HomeLatest ThreadsGreatest ThreadsForums & GroupsMy SubscriptionsMy Posts
DU Home » Latest Threads » dajoki » Journal
Page: 1 2 3 4 5 6 7 8 Next »


Profile Information

Gender: Male
Home country: USA
Current location: PA
Member since: Wed May 11, 2005, 10:48 PM
Number of posts: 10,534

About Me

I love spending time with my grandchildren and gardening.

Journal Archives

If McConnell pushes through a nominee, President Biden should pack the court

If McConnell pushes through a nominee, President Biden should pack the court
Republicans have put party over principle. Biden can do something about it.


Democrats have only one play here: If Trump and McConnell jam an appointee through, it is not enough for Democrats to raise hell about the hypocrisy, the duplicity and the Republican refusal to play by McConnell’s own rules. It is not enough to target every Republican senator who goes along. It is not enough to have voters bombard their Republican senators’ offices with phone calls and protests. Because those things have been happening for four years, and none of them have persuaded the GOP to put the stability of the country or the obligations of office ahead of that party’s thirst for power.

So Democrats should threaten to pack the court. And, if McConnell pushes through a new justice and then Joe Biden wins, they should follow through.


With an election looming, Democrats can give voters a say. If they vow to expand the court, then Americans can cast their ballots with that in mind. Key to the message should be that McConnell and Senate Republicans have so repeatedly broken the rules, rigged the game and stolen victories that it’s become impossible to play on neutral turf. As Murkowski put it, fair is fair.

It’s a shame we’re here. But to restore a democracy that has been battered, bruised and robbed blind by the president and his party, Democrats will need to fight harder. If Republicans steal this seat, the only reasonable response is to change the number of judges on the bench.

The Media Learned Nothing From 2016

The Media Learned Nothing From 2016
The press hasn’t broken its most destructive habits when it comes to covering Donald Trump.

We’re seeing a huge error, and a potential tragedy, unfold in real time.

That’s a sentence that could apply to countless aspects of economic, medical, governmental, and environmental life at the moment. What I have in mind, though, is the almost unbelievable failure of much of the press to respond to the realities of the Trump age.


Also in pursuit of the ritual of balance, the networks offset coverage of Donald Trump’s ethical liabilities and character defects, which would have proved disqualifying in any other candidate for nearly any other job, with intense investigation of what they insisted were Hillary Clinton’s serious email problems. Six weeks before the election, Gallup published a prophetic analysis showing what Americans had heard about each candidate. For Trump, the words people most recognized from all the coverage were speech, immigration, and Mexico. For Clinton, one word dwarfed all others: EMAIL. The next two on the list, much less recognized, were lie and Foundation. (The Clinton Foundation, set up by Bill Clinton, was the object of sustained scrutiny for supposedly shady dealings that amount to an average fortnight’s revelations for the Trump empire.) One week before the election, The New York Times devoted the entire top half of its front page to stories about FBI Director James Comey’s reopening of an investigation into the emails. “New Emails Jolt Clinton Campaign in Race’s Last Days” was the headline on the front page’s lead story. “With 11 Days to Go, Trump Says Revelation ‘Changes Everything,’” read another front-page headline.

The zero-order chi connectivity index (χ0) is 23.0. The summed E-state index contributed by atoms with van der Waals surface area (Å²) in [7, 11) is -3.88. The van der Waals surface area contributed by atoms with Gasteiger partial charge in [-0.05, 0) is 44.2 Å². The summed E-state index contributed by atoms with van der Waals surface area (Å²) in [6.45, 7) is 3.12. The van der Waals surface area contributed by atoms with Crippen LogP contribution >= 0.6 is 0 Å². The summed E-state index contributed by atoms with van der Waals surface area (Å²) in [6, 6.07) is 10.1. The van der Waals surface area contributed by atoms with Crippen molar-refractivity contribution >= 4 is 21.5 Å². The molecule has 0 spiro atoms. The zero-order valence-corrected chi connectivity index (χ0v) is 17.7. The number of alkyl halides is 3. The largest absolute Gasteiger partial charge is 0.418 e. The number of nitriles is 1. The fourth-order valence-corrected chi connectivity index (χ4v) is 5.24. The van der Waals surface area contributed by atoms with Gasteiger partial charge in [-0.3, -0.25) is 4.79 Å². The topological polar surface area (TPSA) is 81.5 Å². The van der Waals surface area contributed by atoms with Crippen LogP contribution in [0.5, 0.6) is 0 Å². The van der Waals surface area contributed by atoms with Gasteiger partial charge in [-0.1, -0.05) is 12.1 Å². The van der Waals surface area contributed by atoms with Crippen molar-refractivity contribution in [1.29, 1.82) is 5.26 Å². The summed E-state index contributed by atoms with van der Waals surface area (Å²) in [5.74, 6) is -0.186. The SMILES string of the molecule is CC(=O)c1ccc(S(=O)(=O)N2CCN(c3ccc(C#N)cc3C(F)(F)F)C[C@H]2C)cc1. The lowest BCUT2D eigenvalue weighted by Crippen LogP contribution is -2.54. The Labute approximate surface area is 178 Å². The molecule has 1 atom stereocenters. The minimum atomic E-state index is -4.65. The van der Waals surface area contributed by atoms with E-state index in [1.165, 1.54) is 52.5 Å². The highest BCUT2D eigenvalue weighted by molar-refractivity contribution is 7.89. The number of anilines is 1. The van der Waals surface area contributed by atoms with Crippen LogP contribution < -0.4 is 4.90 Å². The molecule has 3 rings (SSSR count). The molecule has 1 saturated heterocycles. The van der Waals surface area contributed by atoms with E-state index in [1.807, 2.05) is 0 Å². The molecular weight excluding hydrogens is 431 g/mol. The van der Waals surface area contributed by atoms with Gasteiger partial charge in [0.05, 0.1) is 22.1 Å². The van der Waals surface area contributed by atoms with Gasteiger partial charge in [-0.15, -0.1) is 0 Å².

Just last week came a fresh reminder of the egregiousness of that coverage, often shorthanded as “But her emails!” On Wednesday, September 9, Bob Woodward’s tapes of Trump saying that when it came to the coronavirus, he “wanted to always play it down” came out, along with a whistleblower’s claim that the Department of Homeland Security was falsifying intelligence to downplay the risk of Russian election interference and violence from white supremacists. On the merits, either of those stories was far more important than Comey’s short-lived inquiry into what was always an overhyped scandal. But in this election season, each got a demure one-column headline on the Times’ front page. The Washington Post, by contrast, gave Woodward’s revelations banner treatment across its front page.